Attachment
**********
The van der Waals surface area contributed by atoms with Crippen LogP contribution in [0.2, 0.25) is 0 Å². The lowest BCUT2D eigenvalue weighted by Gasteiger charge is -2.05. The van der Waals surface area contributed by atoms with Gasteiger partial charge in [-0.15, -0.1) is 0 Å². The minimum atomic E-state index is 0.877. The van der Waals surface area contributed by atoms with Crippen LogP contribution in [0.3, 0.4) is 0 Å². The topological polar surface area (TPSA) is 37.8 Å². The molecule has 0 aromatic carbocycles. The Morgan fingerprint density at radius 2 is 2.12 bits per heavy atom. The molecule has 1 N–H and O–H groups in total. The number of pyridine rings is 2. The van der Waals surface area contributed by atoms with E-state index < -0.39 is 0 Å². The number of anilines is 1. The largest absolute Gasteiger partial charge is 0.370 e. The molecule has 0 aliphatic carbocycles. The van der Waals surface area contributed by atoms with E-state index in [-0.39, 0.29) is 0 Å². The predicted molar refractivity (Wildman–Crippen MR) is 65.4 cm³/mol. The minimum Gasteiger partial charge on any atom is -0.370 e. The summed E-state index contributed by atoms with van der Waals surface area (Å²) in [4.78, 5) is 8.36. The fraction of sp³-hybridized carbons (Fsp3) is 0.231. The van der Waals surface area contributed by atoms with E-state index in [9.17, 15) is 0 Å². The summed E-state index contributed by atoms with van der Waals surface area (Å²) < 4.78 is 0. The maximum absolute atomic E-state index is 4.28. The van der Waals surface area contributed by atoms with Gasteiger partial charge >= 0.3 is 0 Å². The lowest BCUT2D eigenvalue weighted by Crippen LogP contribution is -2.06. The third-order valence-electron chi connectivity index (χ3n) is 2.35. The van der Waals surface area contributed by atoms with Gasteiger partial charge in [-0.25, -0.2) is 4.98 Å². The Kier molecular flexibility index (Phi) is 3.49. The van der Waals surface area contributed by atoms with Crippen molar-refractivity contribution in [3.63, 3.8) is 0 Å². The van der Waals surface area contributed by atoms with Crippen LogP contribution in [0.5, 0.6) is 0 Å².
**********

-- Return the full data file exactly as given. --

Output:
The van der Waals surface area contributed by atoms with Crippen LogP contribution in [0.2, 0.25) is 0 Å². The lowest BCUT2D eigenvalue weighted by Gasteiger charge is -2.05. The van der Waals surface area contributed by atoms with Gasteiger partial charge in [-0.15, -0.1) is 0 Å². The minimum atomic E-state index is 0.877. The van der Waals surface area contributed by atoms with Crippen LogP contribution in [0.3, 0.4) is 0 Å². The topological polar surface area (TPSA) is 37.8 Å². The molecule has 0 aromatic carbocycles. The Morgan fingerprint density at radius 2 is 2.12 bits per heavy atom. The molecule has 1 N–H and O–H groups in total. The number of pyridine rings is 2. The van der Waals surface area contributed by atoms with E-state index < -0.39 is 0 Å². The number of anilines is 1. The largest absolute Gasteiger partial charge is 0.370 e. The molecule has 0 aliphatic carbocycles. The van der Waals surface area contributed by atoms with E-state index in [-0.39, 0.29) is 0 Å². The predicted molar refractivity (Wildman–Crippen MR) is 65.4 cm³/mol. The minimum Gasteiger partial charge on any atom is -0.370 e. The summed E-state index contributed by atoms with van der Waals surface area (Å²) in [4.78, 5) is 8.36. The fraction of sp³-hybridized carbons (Fsp3) is 0.231. The van der Waals surface area contributed by atoms with E-state index in [9.17, 15) is 0 Å². The summed E-state index contributed by atoms with van der Waals surface area (Å²) < 4.78 is 0. The maximum absolute atomic E-state index is 4.28. The van der Waals surface area contributed by atoms with Gasteiger partial charge >= 0.3 is 0 Å². The lowest BCUT2D eigenvalue weighted by Crippen LogP contribution is -2.06. The third-order valence-electron chi connectivity index (χ3n) is 2.35. The van der Waals surface area contributed by atoms with Gasteiger partial charge in [-0.25, -0.2) is 4.98 Å². The Kier molecular flexibility index (Phi) is 3.49. The van der Waals surface area contributed by atoms with Crippen molar-refractivity contribution in [3.63, 3.8) is 0 Å². The van der Waals surface area contributed by atoms with Crippen LogP contribution in [0.5, 0.6) is 0 Å².